Milbank Water Supply and Treatment Improvements Milbank, SD
About the Project The City of Milbank owned and operated a water supply system consisting of three shallow spring galleries/collector wells, three deep vertical wells, several miles of water transmission pipeline, a pump station with chemical feed capabilities, and two ground storage reservoirs. After several decades of operation, the City of Milbank began to experience problems with line breakage and had concerns with the existing systems ability to meet future flow demands. As a result, the City of Milbank began in 1998 the first of a multi-phase project to upgrade their water supply, transmission and treatment systems. The first phase was to replace an original spring gallery with a new radial collector well, construction on Phase 2 began in 2006 with the replacement of the aging 8-inch cast iron and the 10 inch asbestos cement transmission lines with new parallel 12 inch transmission lines stretching 8.5 miles from the water sources to the Milbank treatment facility; Phase 3 consists of a new 2,900 square foot building that houses the chemical feed equipment and high service pumps. This facility has the capacity to treat and pump 1.5 MGD.
David Odens, PE, Project Manager (left) and Daryl Englund, PE, President of Banner Inc. (right) accept the Merit Award for the Milbank Water Supply and Treatment Improvements in Milbank, SD. Jason Kettwig, City of Milbank (center) accepts the award on behalf of the city.
The Mead Building High Definition Laser Scanning Project Yankton, SD
About the Project The historic Mead Building on the Human Services Center campus in Yankton carries a story that should not be lost to future generations. Built over a hundred years ago, it was sentenced to be demolished until the Yankton Co. Historical Society embraced it as a possible regional museum and cultural center. Eisenbraun and Associates offered the use of their High Definition Survey 3D laser scanning technology to survey the exterior and portion of the interior of the 45,100 square foot structure. Capturing over 70 million survey points in five days would be an impossible task by any other method, but the futuristic laser scanning technology enabled a two-person survey crew to capture copious amounts of accurate spatial data, creating a dense “point cloud” from which rich detail of the building could be extracted. The Mead Building has since received national attention, having been designated to the National Trust for Historic Preservation’s 2009 List of America’s Most Endangered Historic Places.
DerekWestenberg, PE, Dan Eisenbraun, PE/LS, President,and Chris Gadeken, PE (l to r) of Eisenbraun and Associates, Inc. accept the Merit Award for The Mead Building High Definition Laser Scanning Project in Yankton, SD.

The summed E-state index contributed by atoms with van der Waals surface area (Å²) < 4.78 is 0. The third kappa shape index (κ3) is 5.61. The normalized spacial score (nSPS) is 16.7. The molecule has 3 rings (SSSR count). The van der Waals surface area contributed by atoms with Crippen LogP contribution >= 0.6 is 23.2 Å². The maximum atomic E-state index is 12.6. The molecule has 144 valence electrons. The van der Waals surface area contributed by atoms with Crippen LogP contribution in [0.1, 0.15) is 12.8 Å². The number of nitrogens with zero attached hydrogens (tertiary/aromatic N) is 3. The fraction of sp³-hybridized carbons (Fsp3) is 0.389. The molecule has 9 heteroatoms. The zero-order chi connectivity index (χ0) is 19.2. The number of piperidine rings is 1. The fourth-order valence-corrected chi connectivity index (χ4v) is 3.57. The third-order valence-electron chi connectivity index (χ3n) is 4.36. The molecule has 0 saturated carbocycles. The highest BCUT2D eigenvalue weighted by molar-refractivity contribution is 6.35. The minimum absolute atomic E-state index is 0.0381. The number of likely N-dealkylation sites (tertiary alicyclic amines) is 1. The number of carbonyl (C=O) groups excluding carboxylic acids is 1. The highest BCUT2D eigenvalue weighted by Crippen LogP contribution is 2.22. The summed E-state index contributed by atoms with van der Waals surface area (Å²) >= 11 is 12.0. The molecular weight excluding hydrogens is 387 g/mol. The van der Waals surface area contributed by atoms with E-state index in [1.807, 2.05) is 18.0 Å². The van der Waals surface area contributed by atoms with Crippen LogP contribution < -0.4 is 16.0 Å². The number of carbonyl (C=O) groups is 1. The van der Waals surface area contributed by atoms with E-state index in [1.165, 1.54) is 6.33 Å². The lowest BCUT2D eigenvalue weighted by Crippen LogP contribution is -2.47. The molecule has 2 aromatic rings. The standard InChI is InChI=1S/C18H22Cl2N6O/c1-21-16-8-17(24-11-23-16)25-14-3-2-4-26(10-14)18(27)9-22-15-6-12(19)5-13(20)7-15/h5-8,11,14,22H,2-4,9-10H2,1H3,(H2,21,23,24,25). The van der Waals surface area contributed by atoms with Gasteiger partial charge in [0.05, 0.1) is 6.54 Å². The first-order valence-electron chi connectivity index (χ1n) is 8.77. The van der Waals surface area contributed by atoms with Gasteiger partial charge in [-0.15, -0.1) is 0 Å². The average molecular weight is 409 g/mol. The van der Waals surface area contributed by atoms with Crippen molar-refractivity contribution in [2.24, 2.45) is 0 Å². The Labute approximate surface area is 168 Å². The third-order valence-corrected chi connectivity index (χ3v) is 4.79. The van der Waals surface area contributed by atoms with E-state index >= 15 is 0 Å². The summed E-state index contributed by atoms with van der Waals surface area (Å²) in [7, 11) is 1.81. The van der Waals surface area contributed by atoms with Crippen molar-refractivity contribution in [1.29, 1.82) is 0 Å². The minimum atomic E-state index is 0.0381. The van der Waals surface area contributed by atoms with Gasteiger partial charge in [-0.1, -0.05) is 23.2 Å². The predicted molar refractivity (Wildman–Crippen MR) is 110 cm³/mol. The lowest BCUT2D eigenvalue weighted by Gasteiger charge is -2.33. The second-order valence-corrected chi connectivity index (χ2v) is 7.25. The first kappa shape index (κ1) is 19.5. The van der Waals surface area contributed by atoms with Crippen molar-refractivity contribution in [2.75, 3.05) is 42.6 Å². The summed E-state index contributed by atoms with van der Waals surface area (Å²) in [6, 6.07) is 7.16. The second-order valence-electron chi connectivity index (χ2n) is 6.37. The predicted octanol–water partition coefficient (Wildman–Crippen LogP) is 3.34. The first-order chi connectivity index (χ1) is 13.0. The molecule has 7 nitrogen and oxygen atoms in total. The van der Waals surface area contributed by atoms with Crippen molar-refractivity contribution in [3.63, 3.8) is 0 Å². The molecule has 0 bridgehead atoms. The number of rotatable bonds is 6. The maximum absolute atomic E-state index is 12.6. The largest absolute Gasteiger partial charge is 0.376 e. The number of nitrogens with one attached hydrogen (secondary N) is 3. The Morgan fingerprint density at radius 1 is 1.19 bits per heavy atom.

Water Reclamation Facility Transfer Pump Replacement Sioux Falls, SD
About the Project This project alleviated a critical hydraulic constraint within the Sioux Falls Water Reclamation Facility (WRF), preparing the facility for the City’s ongoing growth while decreasing the facility’s energy consumption. The project replaced four pumps at the WRF’s Process Pump Station with a more efficient pumping regime. The Process Pump Station transfers wastewater from intermediate to tertiary treatment. The project also involved major structural modifications and expansion of the wet well that precedes the pumps. Thus, the project exemplified the sustainable design concepts of energy conservation and adaptive reuse. Already the project is benefitting the 150,000 residents of Sioux Falls by reducing energy costs at the WRD. City maintenance personnel have observed a 21% reduction in pumping energy thus far.
Black Hills Airport/Clyde Ice Field Runway 12-30 ExtensionSpearfish, SD
About the Project In the late 1990s, the Lawrence County Airport Board in cooperation with the Federal Aviation Administration began efforts to enhance the utility and safety of the Black Hills Airport/Clyde Ice Field to accommodate the current and projected levels of aviation activity and provide improved approach capabilities. The primary goal of the project was to comply with FAA standards for the design aircraft family, particularly in the areas of runway length and instrument approaches. The project faced numerous challenges including a tenuous environmental assessment process, land acquisition, geotechncial considerations including deep earth embankments and excavations, coordination with the Federal Emergency Management Agency in crossing a floodplain with the runway, obstacle removal and the relocation of roadways.
About the Project In 2005, traffic volumes on 57th Street ranged from 4,000 to 12,000 vehicles per day. Year 2025 traffic volumes were predicted to be 25,000 vehicles per day. Long backups were already developing at intersections during peak periods, the pavement had deteriorated to a very rough condition, and BNSF trains were causing traffic to cut through residential neighborhood streets to avoid the long delays at the at-grade railroad crossing. The City of Sioux Falls announced its decision to expand 57th Street from two lanes to four lanes from Cliff Avenue to Sycamore Avenue (approximately 2 miles) and hired HDR as the design consultant. The $10.5 million project also included an overpass of the BNSF railroad tracks and a new alignment and widening of Sycamore Avenue. This was the largest roadway project ever undertaken by the City of Sioux Falls.
Airplane photo shows the completed 57th Street project east of Cliff Avenue
Median landscaping was designed to provide a gateway impression